The Centenary of the commencement of The Third Battle of Ypres on 31 July 2017 will be commemorated on July 31 at the Commonwealth War Graves Commission’s Tyne Cot Cemetery, in Ypres, where 12,000 British and Commonwealth troops are buried.
There will also be a Last Post ceremony at the Menin Gate memorial in Ypres on July 30 and a number of live performances in the town’s market square to tell the story.
The photo above from FFFAIF Member Anny De Decker shows preparations by the BBC in the Main Square. From 29th till 31st there will be commemorative events. The Duke and Duchess of Cambridge (HRH Prince William and Kate) and King Philippe and Queen Mathilde of the Belgiums will attend events in Ieper on Sunday. Many of these will be broadcast worldwide, certainly the one at Tyne Cot on Monday, where HRH Prince Charles is understood to be attending.
The AWM web site describes the Third Battle of Ypres as the major British offensive in Flanders in 1917. It was planned to break through the strongly fortified and in-depth German defences enclosing the Ypres salient, a protruding bulge in the British front line, with the intention of sweeping through to the German submarine bases on the Belgian coast. The battle comprised of a series of limited and costly offensives, often undertaken in the most difficult of waterlogged conditions – a consequence of frequent periods of rain and the destruction of the Flanders’ lowlands drainage systems by intense artillery bombardment. As the opportunity for breakthrough receded, Field Marshall Sir Douglas Haig still saw virtue in maintaining the offensives, hoping in the process to drain German manpower through attrition. The main battles associated with Third Battle of Ypres were:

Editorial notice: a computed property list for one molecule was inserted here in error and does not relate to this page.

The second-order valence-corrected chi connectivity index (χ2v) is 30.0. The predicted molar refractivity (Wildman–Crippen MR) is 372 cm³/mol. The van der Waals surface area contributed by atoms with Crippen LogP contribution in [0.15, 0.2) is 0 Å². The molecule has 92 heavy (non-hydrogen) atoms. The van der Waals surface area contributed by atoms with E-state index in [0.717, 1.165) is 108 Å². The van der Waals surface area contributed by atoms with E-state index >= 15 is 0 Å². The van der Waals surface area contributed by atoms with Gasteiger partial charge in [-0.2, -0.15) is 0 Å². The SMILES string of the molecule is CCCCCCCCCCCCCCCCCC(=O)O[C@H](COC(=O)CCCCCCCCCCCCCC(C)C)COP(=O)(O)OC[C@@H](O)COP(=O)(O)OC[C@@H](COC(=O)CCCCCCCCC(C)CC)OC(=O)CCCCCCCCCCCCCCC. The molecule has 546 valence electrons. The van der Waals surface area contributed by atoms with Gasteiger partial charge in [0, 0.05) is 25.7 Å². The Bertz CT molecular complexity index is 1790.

– Pilckem Ridge, 31 July to 2 August
– Langemarck, 1 6-18 August
– Menin Road, 20-25 September
– Polygon Wood, 26 September to 3 October
– Broodseinde, 4 October
– Poelcapelle, 9 October
– Passchendaele (First Battle), 12 October
– Passchendaele (Second Battle), 26 October to 10 November.
Australian Divisions participated in the battles of Menin Road, Polygon Wood, Broodseinde, Poelcapelle and the First Battle of Passchendaele. In eight weeks of fighting Australian forces incurred 38,000 casualties. The combined total of British and Dominion casualties has been estimated at 310,000 (estimated German losses were slightly lower) and no breakthrough was achieved. The costly offensives, ending with the capture of Passchendaele village, merely widened the Ypres salient by a few kilometres.